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Islands from Lagoon

Northwestern islands, across the length of the lagoon from Fedraey. While these islands appear all in a row, some are much closer, others further distant. It takes a keen knowledge of the lagoon and its islands to know what exactly you are seeing. See a map of this view.


“We have boundaries in the lagoon,” Serphin begins, relating some of the intricate relationship between Ulithian society and the waters enclosed by the islands.

In this atoll environment, the limited land area and large lagoon make for a complex relationship between society and the sea. Serphin, Manuel and Philip explain how the lagoon is divided, the protocols for traveling in the lagoon, and the system of overseers called raat.



"The different areas of the lagoon not only belong to an island but they belong to a clan, high clans," Serphin continues. "These areas have names. It’s like gardening: people have names on their gardens and taro patches; it’s similar with the lagoon. So certain parts of the areas belong to different clans.

"For example, on Mogmog, we have four or five clans that are the owners of those fishing ground areas. It’s illegal to fish there without permission: you have to tell those people that belong to that area, that you are going fishing.

"And a long time ago, if you asked for permission to fish in one place, that meant that’s the only place that you’re going to fish. You’re not going to go to some other place that you didn’t ask for."


Boat Shed

A hammock sways under this seaside shelter on Falalop.


Mogmog Child

A child watches from the shore on Mogmog.


“Now a long time ago, we had only canoes. That’s not a fast type of transportation because you have to do so much tacking back and forth. Now that we have boats, transportation is faster here.

"But if you don’t ask for those areas, you cannot go just there, even though there’s no fish in the area that you asked to go. And, if you catch a fish from this area, when you come back, you have to give at least two fish for the owner. Still today, we are still using that. That’s the payback for the owner of the place that you were fishing."

“Different islands control parts of the lagoon,” Manuel adds. “For example, Fedraey island, they have their own place somewhere near for fishing. So if people from Mogmog want to fish in here, they have to ask permission from them. Each one of these islands, they have their own areas."


Map of lagoon boundaries

Approximate boundaries in the lagoon, after Ushijima (1982).

The different lagoon sections are controlled by different islands, and by different clans:

I. Sohl'oay
II. Sohl'oay
III. Mogmog
IV. Mogmog
V. Mogmog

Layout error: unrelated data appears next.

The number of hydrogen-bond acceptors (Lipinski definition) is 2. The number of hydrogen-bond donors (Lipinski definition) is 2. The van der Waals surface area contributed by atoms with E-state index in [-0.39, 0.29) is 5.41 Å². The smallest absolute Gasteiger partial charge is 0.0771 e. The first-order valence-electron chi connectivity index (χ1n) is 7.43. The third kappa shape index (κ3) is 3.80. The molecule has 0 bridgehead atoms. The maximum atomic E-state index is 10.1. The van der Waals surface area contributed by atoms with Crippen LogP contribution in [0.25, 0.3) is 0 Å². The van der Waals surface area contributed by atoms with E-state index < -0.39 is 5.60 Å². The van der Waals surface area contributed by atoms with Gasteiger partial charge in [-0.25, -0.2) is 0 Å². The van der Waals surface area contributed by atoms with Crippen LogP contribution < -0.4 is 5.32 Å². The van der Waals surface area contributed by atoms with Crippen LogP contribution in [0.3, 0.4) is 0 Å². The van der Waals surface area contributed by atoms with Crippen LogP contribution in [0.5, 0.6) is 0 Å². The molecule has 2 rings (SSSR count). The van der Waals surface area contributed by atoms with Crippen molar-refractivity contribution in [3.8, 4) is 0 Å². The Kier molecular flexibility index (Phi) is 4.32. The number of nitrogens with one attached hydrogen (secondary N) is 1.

VI. Mogmog
VII. Mogmog


VIII. Asor
IX. Mogmog
X. Mangeyang
XI. Fedraey
XII. Fedraey
XIII. L'odow
XIV. L'odow



“The shallow places within the lagoon are very important markers for understanding who is the owner of this area," Serphin says; "who it belongs to, this island and this part of this reef. So they have to fish and do not go to that, that distance. Because here you can point, point out the place that you’re going to fish by looking at the islands. You get your bearing from the islands.

"But that’s hard to do, we don’t have the GPS here so, it won’t be exactly the right spot. That’s the only place that you point out or estimate where you’re going to fish. And remember, the longer the distance, the less accurate your sightings using the islands. It will make a big difference where the spot is that you stay. So the place where you going to fish is not accurate.




"And that’s why we point out those reefs, small reefs, to tell you a little more accurately where you’re going to fish. You can see those from the boat by the color of the water.

“There is a line coming from Potoangroas out to a certain reef out here,” Serphin continues. “If you’re coming from Fedraey going to Falalop, you know that you cannot enter this boundary here. So you tack from further out. If you enter this area, you have to go to Mogmog and report your canoe.

"And also when you come to Falalop from Potoangroas, you go straight from Falalop to a small reef out here—that’s the boundary. So you have to pass outside that reef in order to go to Potoangroas"


Small reefs

Shallow spots within the lagoon are apparent in this portion of the map.


Tiny Maaes island marks the edge of the lagoon in an otherwise island-less stretch between Falalop and Mangeyang.


"But if you accidentally enter this area—if you don’t see this reef and enter—then you have to go to Mogmog first to report, and then go to Potoangroas

“If you don’t report your canoe, they will come up to you and confiscate your canoe. Long time ago, Sohl’oay, and Mangeyang were the policemen for Mogmog, because Mogmog is the highest ranked island. So they kept watching canoes moving through this area."